Tuesday, December 29, 2009

Pesticide Detecting Paper Strip

The Times Science section reports on a novel water testing strip developed by scientists at McMaster University in Canada. Instead of having to a fancy analytical assay to see if the water is good, you simply expose the lateral flow test which activates what is essentially a water diagnostic.

The New York Times:

...But scientists at McMaster University in Hamilton, Ontario, are reporting the development of a simple paper sensor — a “laboratory on a strip” — that can be dunked in a sample and give a reading a short time later, like a litmus test.

The sensor, developed by John D. Brennan and colleagues, makes use of the fact that organophosphate pesticides like diazinon inhibit the action of acetylcholinesterase, an enzyme involved in nervous system function.

More at the Journal of Analytical Chemistry

Friday, December 4, 2009

Photoessay: A Day in the Life of a Midwife

BBC has a fantastic short photoessay on midwives in Congo

Sunday, November 29, 2009

Music video using cardiograph-like instruments

Sometimes people definitely come up with a better use for an old piece of equipment.

I'll be gone from KORB on Vimeo.

Sunday, November 8, 2009

Got Clomiphene? Let's have a baby--in Africa!

Alright, don't get too excited. The October issue of the New Scientist write about a great new opportunity for infertile couples in the continent. We would normally think of Africa and fertility rates as a field that the focus of contraception endeavors given its high birth rate. 10 to 30 per cent of African couples are infertile however, which is higher than other parts of the world. That's twice the rate of Europe for instance. So a parallel group of scientists have developed schemes that bring affordable IVF to the continent---for about $350. Traditional IVF in the United States runs abour $12,000. How they are doing is the focus of an article in The New Scientist October issue.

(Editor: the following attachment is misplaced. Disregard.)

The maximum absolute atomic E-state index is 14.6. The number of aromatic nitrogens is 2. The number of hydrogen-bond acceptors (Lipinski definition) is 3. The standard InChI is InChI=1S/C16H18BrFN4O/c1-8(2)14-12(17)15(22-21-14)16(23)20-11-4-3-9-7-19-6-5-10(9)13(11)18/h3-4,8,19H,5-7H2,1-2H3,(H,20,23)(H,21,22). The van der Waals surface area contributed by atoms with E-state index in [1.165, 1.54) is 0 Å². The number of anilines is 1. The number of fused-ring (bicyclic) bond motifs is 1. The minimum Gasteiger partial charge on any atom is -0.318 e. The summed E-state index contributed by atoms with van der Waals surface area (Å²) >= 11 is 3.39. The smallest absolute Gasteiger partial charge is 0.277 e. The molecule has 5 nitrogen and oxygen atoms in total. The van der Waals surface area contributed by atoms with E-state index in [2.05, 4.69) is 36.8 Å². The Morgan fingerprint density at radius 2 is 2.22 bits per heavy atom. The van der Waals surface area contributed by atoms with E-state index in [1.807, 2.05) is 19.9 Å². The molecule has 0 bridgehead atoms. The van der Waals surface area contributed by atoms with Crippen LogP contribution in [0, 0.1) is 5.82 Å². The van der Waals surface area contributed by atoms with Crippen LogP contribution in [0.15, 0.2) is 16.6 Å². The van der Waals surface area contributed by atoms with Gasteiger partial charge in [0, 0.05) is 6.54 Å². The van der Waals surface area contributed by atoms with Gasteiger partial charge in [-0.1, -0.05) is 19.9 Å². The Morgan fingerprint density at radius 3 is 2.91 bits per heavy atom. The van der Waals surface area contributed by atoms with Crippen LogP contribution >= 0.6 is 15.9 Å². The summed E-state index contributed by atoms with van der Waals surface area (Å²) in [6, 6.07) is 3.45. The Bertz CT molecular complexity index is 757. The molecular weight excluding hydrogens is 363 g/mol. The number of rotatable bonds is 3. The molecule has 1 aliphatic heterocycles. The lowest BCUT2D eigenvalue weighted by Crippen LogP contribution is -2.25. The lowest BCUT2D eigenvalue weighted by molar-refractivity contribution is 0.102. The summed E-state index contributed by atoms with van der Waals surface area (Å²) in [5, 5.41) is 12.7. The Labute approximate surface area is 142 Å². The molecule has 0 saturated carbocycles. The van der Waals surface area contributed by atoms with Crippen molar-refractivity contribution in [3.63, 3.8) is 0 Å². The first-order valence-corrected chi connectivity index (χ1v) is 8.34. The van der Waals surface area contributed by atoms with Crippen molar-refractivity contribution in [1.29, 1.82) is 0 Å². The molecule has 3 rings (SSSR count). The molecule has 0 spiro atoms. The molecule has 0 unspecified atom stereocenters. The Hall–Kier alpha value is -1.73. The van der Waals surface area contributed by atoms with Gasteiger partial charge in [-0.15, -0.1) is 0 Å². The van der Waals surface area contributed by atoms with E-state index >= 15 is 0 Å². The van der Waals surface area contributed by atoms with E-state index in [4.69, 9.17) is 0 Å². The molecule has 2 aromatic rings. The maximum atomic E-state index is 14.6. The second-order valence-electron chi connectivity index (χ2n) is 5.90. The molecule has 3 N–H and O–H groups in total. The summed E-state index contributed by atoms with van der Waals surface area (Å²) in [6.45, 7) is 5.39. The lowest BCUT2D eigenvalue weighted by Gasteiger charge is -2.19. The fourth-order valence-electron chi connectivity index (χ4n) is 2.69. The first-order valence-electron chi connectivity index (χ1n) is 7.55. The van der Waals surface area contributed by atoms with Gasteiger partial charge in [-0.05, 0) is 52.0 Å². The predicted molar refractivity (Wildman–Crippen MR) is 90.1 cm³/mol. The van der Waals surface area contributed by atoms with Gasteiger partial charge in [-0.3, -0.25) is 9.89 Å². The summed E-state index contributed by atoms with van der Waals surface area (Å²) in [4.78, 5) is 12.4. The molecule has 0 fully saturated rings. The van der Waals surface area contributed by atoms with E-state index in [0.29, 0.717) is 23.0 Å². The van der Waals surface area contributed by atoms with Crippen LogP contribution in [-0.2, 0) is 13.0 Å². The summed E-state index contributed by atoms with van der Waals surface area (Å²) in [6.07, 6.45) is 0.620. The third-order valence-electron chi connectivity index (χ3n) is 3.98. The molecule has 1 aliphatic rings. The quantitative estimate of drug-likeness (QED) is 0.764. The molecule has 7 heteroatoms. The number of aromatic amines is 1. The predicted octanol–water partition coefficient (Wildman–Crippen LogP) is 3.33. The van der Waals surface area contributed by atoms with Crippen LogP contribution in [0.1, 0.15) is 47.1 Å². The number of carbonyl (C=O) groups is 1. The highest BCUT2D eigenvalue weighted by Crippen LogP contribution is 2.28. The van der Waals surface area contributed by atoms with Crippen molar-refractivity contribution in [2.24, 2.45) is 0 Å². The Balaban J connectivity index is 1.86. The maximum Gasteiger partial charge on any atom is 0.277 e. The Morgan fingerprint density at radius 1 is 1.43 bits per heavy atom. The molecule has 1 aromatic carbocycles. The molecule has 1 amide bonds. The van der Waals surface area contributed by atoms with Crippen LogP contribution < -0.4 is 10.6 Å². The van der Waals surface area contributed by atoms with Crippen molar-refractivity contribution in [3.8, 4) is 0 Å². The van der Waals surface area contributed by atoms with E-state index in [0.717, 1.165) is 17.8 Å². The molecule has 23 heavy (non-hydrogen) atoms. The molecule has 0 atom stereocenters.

By using generic drugs, modularizing the processes to essential steps, and using fewer eggs to start with they've produced an affordable approach to natural conception for couples.

The table below illustrates an example of how each approach saves money and achieves comparable results
New Scientist:
If successful, such efforts could lower the cost of IVF everywhere. In the US, the price of one round of treatment can be up to $12,000 and is rarely covered by health insurance. In the UK, it costs about £5000 ($8000), which the National Health Service may or may not pay for, depending on where a couple lives.

"Most of what we do in the western world is overkill," says Jonathan Van Blerkom of the University of Colorado at Boulder, a member of the ESHRE team. "If you get these procedures down to a low cost and they are successful, you cannot justify charging $12,000 for an IVF cycle."

The conclusion that is really interested here is the possibility of IVF latching on to a growing trend of South-North technology transfer: solutions aimed at the developing world that may very be useful for industrialized countries (e.g., OLPC--> Netbooks, Mobile phone 3G--> Pervasive Mobile Computing)